Am I the only one who gets annoyed by this article? [Archive] - MensTennisForums.com

Am I the only one who gets annoyed by this article?

soonha
09-15-2005, 12:13 AM
I don't intent to take any off from Agassi. Actually, I like him. At 35 yr-old, he had shown unbelievable performances and amazing spirits during USO this year. So I think he has every right to be given so many credits and full admiration from tennis fans and media all over the world. However....don't you think this is too much? Read the article I quoted below.

When I read this article today, I couldn't help finding it(esp, those parts that I put in bold) a little bit annoying by some reasons.

First, if it was any other GS(than USO) which takes place in non-US country, I mean, if not the 24,000 crowd chanting Agassi's name, clapping each and every winning point, encouraging him not to discourage everytime when he met a break point, doing the wave and standing ovation at every change-over(of course they didn't boo at Rogi or call him names, which, thanks God, I appreciate), could the match happen to be close to that extent? Can this journalist deny that Agassi might have taken a HUUUGE advantage from the partisan crowd and the 'US' Open?

Second, though this journalist claimed that he didn't, he disgraced current players who beat Rogi as well as who couldn't beat him last years. Safin or Nadal won against Rogi with "the singularity of their gifts"-even without an advantage of the crowd. Also, considering Hewitt showed a decent performance against Rogi in the SF match, what if the match took place at AO and the Australian crowd did the same to him as the American crowd to Agassi?

If this article came from one of the American media, it'd be understandable for me and in fact there're lots of American articles telling the same story about Agassi. But this is a British newspaper, which, I thought, was supposed to be more objective and neutral. It made me annoyed more.

Your thoughts?

PS. :scratch: I wonder if this is about I'm too immature to show some grace and composure as a winner('s fan)? If I would be told so, I'd rather be relieved by that.

Only undaunted Agassi can rally in the face of Federer
Las Vegan remains the No1 threat to the world No1

Les Roopanarine
Wednesday September 14, 2005
http://sport.guardian.co.uk/tennis/comment/0,10070,1570021,00.html

If Roger Federer is secretly a tad miffed that Andre Agassi's inspired performance partly overshadowed his achievement in becoming the first player since Donald Budge to win Wimbledon and the US Open in consecutive years, he shouldn't be; Agassi is a phenomenon.

At 35, Agassi is the oldest man to compete in the final of a Grand Slam event since Ken Rosewall squared up to Jimmy Connors in the 1974 final at Flushing Meadows. A Grand Slam champion on eight occasions, the Las Vegan is a happily married father of two whose hair - or what remains of it - is flecked with grey. Yet age cannot wither him.

Consequently, as Federer's rivals sift through the wreckage of their own Grand Slam aspirations for a second successive summer, they should resist the temptation to draw comfort from Agassi's ability to unsettle the Swiss. No other player in the world could have stood toe-to-toe with Federer and traded blows to such breathtaking effect.

That is not to discount the manifold skills of Marat Safin, Rafael Nadal and company. Rather it is to acknowledge the singularity of Agassi's gifts. Blessed with immaculate timing, lightning-fast hands and an ability to read the flight of the ball quicker than players half his age, Agassi is preternaturally comfortable taking his groundstrokes on the half-volley, a priceless asset when it comes to handling Federer's ferocious array of heavy artillery.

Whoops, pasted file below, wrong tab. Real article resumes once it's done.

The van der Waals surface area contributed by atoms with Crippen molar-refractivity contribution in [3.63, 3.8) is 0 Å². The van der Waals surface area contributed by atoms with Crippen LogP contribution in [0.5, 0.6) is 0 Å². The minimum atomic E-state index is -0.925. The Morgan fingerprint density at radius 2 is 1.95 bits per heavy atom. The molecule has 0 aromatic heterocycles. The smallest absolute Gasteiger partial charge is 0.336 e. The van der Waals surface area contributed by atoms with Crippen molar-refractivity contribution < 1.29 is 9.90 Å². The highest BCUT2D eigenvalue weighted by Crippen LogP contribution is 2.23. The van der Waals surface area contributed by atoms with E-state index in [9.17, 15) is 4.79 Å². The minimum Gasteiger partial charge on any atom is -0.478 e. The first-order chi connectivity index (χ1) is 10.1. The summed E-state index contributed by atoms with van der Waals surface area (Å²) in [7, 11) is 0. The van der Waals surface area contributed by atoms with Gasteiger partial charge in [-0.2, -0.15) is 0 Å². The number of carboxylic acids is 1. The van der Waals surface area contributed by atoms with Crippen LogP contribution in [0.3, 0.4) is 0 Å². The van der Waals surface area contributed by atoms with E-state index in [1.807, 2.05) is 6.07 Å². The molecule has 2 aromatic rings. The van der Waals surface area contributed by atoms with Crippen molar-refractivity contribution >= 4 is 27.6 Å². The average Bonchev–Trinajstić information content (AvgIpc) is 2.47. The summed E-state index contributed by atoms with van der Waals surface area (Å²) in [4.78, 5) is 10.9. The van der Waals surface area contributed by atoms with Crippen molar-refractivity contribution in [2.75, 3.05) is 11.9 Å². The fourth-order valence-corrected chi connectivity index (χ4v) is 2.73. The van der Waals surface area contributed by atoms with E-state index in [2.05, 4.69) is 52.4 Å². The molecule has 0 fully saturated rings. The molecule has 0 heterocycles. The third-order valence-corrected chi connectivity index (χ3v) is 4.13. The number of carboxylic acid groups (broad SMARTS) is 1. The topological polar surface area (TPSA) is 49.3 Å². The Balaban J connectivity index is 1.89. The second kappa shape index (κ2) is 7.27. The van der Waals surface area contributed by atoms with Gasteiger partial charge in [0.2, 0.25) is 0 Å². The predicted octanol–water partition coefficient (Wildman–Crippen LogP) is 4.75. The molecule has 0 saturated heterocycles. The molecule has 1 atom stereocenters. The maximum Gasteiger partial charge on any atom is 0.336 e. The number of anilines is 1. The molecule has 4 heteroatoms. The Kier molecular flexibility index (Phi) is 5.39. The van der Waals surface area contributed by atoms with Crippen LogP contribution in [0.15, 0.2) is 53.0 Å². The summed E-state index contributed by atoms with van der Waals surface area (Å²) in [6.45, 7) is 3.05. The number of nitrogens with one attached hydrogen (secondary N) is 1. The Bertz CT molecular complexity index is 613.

It is a measure of Federer's quality that even these attributes brought Agassi little success at first. The world No1 began the final in the imperious style that has become his trademark on the big occasions, sweeping the ball majestically into the corners. Lesser men than Agassi would have crumbled. Lleyton Hewitt endured a similar experience in the opening set of last year's final and never recovered.

But Agassi, whose tennis education was at the school of hard knocks known as the Sampras era, understands better than anyone what it takes to meet the game's greatest challenges. Upping his level from the superb to the sublime, the American quickly put the loss of the opening set behind him and went on to subject Federer to the sternest examination he has faced in a Grand Slam final.

In the process, Agassi staged a masterclass in how to disrupt the Swiss metronome's rhythm. From the latter stages of the first set to 6-6 in the third, the American dictated play from the baseline with strokes of almost inhuman power and precision, eliciting a series of errors from Federer. In particular, Agassi demonstrated that there is substance to the view - often articulated, rarely exemplified - that Federer is relatively vulnerable on the backhand side. Impressively, he did so by pursuing a strategy that few players have the courage or skills to emulate.

Conventional wisdom has it that the Federer forehand, one of the most potent weapons in the game, is to be avoided at all costs. Agassi, though, has rarely gone in for the conventional. Undaunted by the world No 1's formidable right side, the veteran boldly exchanged forehands, disturbing the champion's customary equilibrium and thereby establishing the perfect platform from which to launch a sustained assault on the backhand.

Had his body served him better, Agassi, who has been plagued by an inflamed sciatic nerve for most of this year, would have had a genuine chance of recording a third US Open win. Nonetheless, having survived three five-set matches on the punishing cement courts simply to reach the final, Agassi is hardly on his last legs.